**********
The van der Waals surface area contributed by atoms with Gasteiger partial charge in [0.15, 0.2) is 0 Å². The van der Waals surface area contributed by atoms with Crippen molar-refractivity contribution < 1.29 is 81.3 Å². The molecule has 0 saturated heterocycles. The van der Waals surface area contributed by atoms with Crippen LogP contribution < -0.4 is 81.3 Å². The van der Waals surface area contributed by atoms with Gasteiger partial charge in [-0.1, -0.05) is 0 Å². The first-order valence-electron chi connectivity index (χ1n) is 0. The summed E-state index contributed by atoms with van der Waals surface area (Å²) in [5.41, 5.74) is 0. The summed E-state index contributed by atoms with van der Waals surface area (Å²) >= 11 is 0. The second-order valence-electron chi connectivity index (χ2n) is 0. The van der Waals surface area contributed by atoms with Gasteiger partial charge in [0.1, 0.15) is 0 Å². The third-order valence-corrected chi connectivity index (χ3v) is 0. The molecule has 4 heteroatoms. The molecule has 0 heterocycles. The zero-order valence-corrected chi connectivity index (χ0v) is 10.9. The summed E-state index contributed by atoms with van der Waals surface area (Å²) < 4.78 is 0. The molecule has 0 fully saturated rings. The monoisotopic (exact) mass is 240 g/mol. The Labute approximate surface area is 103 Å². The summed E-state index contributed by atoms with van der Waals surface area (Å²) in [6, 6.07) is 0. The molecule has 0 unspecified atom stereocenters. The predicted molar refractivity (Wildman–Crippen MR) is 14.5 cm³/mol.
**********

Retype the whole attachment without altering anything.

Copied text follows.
The van der Waals surface area contributed by atoms with Gasteiger partial charge in [0.15, 0.2) is 0 Å². The van der Waals surface area contributed by atoms with Crippen molar-refractivity contribution < 1.29 is 81.3 Å². The molecule has 0 saturated heterocycles. The van der Waals surface area contributed by atoms with Crippen LogP contribution < -0.4 is 81.3 Å². The van der Waals surface area contributed by atoms with Gasteiger partial charge in [-0.1, -0.05) is 0 Å². The first-order valence-electron chi connectivity index (χ1n) is 0. The summed E-state index contributed by atoms with van der Waals surface area (Å²) in [5.41, 5.74) is 0. The summed E-state index contributed by atoms with van der Waals surface area (Å²) >= 11 is 0. The second-order valence-electron chi connectivity index (χ2n) is 0. The van der Waals surface area contributed by atoms with Gasteiger partial charge in [0.1, 0.15) is 0 Å². The third-order valence-corrected chi connectivity index (χ3v) is 0. The molecule has 4 heteroatoms. The molecule has 0 heterocycles. The zero-order valence-corrected chi connectivity index (χ0v) is 10.9. The summed E-state index contributed by atoms with van der Waals surface area (Å²) < 4.78 is 0. The molecule has 0 fully saturated rings. The monoisotopic (exact) mass is 240 g/mol. The Labute approximate surface area is 103 Å². The summed E-state index contributed by atoms with van der Waals surface area (Å²) in [6, 6.07) is 0. The molecule has 0 unspecified atom stereocenters. The predicted molar refractivity (Wildman–Crippen MR) is 14.5 cm³/mol.